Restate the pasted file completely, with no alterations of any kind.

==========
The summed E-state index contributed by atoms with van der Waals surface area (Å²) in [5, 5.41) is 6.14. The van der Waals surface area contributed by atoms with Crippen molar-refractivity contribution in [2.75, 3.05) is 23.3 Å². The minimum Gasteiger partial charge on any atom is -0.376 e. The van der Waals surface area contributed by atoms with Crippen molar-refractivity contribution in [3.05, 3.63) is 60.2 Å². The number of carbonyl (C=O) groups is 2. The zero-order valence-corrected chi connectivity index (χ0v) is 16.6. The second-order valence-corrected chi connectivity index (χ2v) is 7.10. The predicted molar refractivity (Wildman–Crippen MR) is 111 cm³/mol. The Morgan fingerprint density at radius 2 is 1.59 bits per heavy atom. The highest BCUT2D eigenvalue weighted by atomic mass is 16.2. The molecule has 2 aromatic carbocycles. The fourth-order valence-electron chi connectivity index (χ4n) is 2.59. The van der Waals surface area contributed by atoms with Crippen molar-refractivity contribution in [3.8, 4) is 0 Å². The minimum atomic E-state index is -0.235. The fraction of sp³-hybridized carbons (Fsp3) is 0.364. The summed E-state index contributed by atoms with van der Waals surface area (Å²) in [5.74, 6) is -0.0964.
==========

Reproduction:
The summed E-state index contributed by atoms with van der Waals surface area (Å²) in [5, 5.41) is 6.14. The van der Waals surface area contributed by atoms with Crippen molar-refractivity contribution in [2.75, 3.05) is 23.3 Å². The minimum Gasteiger partial charge on any atom is -0.376 e. The van der Waals surface area contributed by atoms with Crippen molar-refractivity contribution in [3.05, 3.63) is 60.2 Å². The number of carbonyl (C=O) groups is 2. The zero-order valence-corrected chi connectivity index (χ0v) is 16.6. The second-order valence-corrected chi connectivity index (χ2v) is 7.10. The predicted molar refractivity (Wildman–Crippen MR) is 111 cm³/mol. The Morgan fingerprint density at radius 2 is 1.59 bits per heavy atom. The highest BCUT2D eigenvalue weighted by atomic mass is 16.2. The molecule has 2 aromatic carbocycles. The fourth-order valence-electron chi connectivity index (χ4n) is 2.59. The van der Waals surface area contributed by atoms with Crippen molar-refractivity contribution in [3.8, 4) is 0 Å². The minimum atomic E-state index is -0.235. The fraction of sp³-hybridized carbons (Fsp3) is 0.364. The summed E-state index contributed by atoms with van der Waals surface area (Å²) in [5.74, 6) is -0.0964.